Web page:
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The Chinese government has quietly arrested a handful of hackers at the urging of the US government-an unprecedented step to defuse tensions with Washington at a time when the Obama administration has threatened economic sanctions.
The action came a week or two before President Xi Jinping’s state visit to Washington late last month. The hackers had been identified by US officials as having stolen commercial secrets from US firms to be sold or passed along to Chinese state-run companies.
The arrests come amid signs of a potential change in the power balance between the US and Chinese governments on commercial cyberespionage, one of the most fraught issues between the two countries. For years, US firms and officials have said Beijing hasn’t done enough to crack down on digital larceny. Experts estimate that Chinese industrial hacking costs US firms tens of billions of dollars annually.
In recent weeks, US intelligence and law enforcement agencies drew up a list of the hackers the United States wanted arrested.
“We need to know that you’re serious,” was the way one individual familiar with the matter described the message. “So we gave them a list, and we said, ‘Look, here’s these guys. Round them up.'”
Now, administration officials are watching to see if China will follow through with prosecutions. A public trial is important not only because that would be consistent with established principles of criminal justice, but because it could discourage other would-be hackers and show that the arrests were not an empty gesture.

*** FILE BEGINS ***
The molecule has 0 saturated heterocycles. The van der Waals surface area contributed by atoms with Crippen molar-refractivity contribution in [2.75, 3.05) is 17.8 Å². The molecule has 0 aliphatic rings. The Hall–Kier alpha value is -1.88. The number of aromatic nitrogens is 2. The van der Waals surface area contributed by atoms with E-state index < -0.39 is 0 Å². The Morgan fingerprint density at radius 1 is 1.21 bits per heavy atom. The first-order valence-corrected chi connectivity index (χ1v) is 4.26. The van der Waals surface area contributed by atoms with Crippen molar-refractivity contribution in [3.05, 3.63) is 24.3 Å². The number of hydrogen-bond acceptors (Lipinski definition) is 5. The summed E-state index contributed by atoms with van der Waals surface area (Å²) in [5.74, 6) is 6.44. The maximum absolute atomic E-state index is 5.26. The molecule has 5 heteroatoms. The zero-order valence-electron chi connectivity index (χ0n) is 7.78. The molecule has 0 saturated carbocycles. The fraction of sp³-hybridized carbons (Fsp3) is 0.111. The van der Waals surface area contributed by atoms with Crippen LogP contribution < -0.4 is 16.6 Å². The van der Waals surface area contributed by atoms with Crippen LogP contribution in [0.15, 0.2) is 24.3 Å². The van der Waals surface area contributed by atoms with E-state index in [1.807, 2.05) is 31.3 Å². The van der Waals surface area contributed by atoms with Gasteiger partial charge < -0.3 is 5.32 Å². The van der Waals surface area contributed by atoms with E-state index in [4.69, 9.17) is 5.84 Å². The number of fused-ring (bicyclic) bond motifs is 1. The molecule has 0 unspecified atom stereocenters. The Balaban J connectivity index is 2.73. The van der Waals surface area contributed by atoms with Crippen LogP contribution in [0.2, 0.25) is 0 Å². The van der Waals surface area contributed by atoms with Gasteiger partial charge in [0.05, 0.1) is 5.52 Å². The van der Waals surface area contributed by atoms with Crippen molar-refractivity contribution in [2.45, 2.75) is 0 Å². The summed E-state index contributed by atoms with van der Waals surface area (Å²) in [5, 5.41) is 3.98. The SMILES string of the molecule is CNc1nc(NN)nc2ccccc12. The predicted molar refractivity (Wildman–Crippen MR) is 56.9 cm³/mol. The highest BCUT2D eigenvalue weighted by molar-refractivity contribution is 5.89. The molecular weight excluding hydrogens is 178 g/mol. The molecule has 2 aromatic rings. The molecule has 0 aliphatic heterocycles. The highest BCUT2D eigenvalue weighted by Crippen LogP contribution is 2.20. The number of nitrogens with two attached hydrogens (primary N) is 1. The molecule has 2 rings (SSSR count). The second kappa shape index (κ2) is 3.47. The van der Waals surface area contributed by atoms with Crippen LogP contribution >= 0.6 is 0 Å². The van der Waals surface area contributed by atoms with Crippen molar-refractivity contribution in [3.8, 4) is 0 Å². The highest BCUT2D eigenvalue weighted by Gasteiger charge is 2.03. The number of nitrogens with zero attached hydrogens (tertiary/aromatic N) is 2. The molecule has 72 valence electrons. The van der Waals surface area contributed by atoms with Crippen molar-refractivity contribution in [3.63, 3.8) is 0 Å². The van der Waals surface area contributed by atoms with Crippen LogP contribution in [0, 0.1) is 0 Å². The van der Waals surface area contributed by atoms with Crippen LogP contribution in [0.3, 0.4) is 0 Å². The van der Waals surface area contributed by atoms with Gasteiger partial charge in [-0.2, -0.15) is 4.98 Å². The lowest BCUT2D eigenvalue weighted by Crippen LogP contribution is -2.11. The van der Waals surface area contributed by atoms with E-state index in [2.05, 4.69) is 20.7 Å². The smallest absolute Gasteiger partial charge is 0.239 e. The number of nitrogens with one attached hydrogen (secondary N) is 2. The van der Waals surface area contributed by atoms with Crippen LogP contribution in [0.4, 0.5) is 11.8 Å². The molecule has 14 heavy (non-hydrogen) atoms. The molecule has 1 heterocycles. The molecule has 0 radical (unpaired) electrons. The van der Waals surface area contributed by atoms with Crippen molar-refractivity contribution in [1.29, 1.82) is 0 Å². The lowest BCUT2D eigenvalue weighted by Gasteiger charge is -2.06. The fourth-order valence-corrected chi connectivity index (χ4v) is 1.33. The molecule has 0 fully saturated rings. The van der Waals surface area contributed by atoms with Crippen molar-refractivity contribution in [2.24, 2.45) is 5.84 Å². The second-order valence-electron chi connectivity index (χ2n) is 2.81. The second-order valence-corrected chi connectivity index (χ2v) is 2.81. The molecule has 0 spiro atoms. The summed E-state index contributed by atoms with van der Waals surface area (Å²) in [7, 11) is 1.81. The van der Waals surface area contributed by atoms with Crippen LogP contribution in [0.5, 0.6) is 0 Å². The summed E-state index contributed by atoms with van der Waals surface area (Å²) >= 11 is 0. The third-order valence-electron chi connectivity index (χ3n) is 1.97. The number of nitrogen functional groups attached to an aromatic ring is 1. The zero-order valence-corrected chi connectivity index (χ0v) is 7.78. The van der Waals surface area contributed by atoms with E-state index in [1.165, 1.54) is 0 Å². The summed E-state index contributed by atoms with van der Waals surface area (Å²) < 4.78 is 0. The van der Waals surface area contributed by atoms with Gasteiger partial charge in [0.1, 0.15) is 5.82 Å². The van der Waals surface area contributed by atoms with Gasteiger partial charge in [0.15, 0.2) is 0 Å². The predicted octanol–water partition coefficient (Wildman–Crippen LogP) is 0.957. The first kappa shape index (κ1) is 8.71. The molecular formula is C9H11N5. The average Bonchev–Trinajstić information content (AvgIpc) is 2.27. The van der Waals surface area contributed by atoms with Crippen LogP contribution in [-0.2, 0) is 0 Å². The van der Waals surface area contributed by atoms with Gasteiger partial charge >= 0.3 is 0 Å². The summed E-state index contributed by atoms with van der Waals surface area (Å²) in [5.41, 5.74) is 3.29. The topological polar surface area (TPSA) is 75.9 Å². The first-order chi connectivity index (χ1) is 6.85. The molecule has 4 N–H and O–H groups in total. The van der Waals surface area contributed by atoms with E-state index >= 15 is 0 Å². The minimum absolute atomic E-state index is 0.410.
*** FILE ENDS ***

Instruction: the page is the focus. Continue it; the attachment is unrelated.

Administration officials say they are not sure whether the arrests mark a deeper shift in China’s stance or whether they were a short-term move to avoid getting hit by sanctions.
“You’d want to see it sustained over time,” said one US official, who, like several others, spoke on the condition of anonymity because of the matter’s sensitivity. “And in a situation when there wasn’t a major state visit coming up. That will be the proof that the cooperation really is improving.”
When Xi arrived in Washington, he pledged his country would not engage in commercial cyberespionage as part of a new broader agreement between the two countries aimed at lessening tensions in cyberspace.
The deal includes a Chinese commitment to provide “timely responses” to requests for assistance from the United States regarding cyberintrusions and cyber-attacks. “As we move forward,” the official said, “we will be watching to ensure China’s words are matched by actions.”
China’s Public Security Bureau, which would be the agency with jurisdiction over the arrests, did not respond to a request for comment.
White House and intelligence officials declined to comment on or confirm the arrests, but a senior administration official provided a statement: “As the president has said, we have repeatedly raised our concerns regarding cyber-security with the Chinese, and we will continue to use all of our engagements to address our concerns directly with the Chinese.”